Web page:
Cities also play a key role in the life cycle of products and in industrial dynamisation. Their own spatial concentration is essential for the renovation or modernisation of products that are already marketed at a late stage and have a low sales volume. The conception and design functions typical of large cities, where creators and designers come together, play a strategic role in these relaunching processes, and this reinforces their function as motors of innovation.

Another condition that determines the decisive role of cities in innovation processes is the reduction of the life cycle of products. This is because many products have seen their period of permanence on the market drastically reduced from 20 to 3-5 years, when they are replaced by new goods. Such product innovation is developed in close connection with innovation in manufacturing processes, since these must reach the market in a short period of time, in conditions of low production costs. Once again, all this gives an advantage to large metropolitan areas, where integrated research-manufacture-engineering units for new products can be located in a single physical space. For example, this is the case of the revitalisation of Mexican border cities as a result of the maquiladora phenomenon or the take-off of large Chinese metropolitan areas as a consequence of the country’s industrial dynamics in recent decades.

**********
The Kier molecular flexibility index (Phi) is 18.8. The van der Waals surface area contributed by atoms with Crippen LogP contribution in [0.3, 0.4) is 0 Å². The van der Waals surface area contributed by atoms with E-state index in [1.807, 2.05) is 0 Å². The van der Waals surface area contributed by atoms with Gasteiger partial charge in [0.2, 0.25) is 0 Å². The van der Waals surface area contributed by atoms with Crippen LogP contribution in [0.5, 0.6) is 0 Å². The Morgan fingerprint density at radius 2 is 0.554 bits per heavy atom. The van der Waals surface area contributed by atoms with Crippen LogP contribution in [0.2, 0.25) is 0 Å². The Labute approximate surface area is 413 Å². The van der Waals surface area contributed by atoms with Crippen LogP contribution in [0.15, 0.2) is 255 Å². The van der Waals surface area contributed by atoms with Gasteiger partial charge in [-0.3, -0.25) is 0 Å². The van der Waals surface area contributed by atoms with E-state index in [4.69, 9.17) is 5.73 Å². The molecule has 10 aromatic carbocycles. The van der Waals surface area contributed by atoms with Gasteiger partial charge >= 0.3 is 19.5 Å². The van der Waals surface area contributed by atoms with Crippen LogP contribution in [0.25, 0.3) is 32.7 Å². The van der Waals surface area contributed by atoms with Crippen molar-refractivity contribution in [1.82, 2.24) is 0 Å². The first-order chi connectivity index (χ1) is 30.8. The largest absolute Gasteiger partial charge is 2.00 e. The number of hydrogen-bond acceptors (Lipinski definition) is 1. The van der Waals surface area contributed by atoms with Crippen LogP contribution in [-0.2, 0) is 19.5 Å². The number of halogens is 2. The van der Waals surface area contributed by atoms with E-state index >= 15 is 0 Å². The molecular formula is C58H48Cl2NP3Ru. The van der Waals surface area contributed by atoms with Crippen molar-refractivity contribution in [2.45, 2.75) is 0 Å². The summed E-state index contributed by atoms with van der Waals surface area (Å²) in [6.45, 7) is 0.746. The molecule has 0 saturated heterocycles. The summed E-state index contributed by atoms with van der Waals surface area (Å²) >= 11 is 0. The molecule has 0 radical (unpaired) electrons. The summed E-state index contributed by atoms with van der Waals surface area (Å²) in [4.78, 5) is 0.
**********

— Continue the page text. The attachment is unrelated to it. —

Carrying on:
Innovation processes in large cities

New products find, in the initial and pioneering phase of their life cycle (from invention, industrialisation and marketing), that large cities are favourable ecosystems for their launch. Similarly, many small companies and entrepreneurs, in which innovation processes are identified with their very existence, show a similar localisation preference.  Thus, it seems legitimate to ensure that the city is the preferred place for innovation processes to take place.

Cities are essential elements for innovation processes that ultimately contribute to the progress of humanity for many reasons: the density of relevant information typical of large urban agglomerations where public and private decision-making bodies converge, advanced research and training structures, the concentration of interactions and synergies between companies, the reduction of uncertainties and risks for companies and the existence of favourable supply and demand conditions, as well as greater ease in establishing direct contacts with large foreign research centres.

Thus, far from representing a threat to society as a result of the coronavirus pandemic, cities are a fundamental element in finding the solution to the current crisis, as they concentrate the innovation and research processes necessary to find a vaccine that will make it possible to return to normal, and prevent future pandemics that threaten our lifestyle.

Juan Capeáns is an expert in economics and urban development in our Department of Social Innovation

See the Huffington Post article


Expert person

Juan Capeáns
Juan Capeáns

Madrid Office

Senior R&D&I Consultant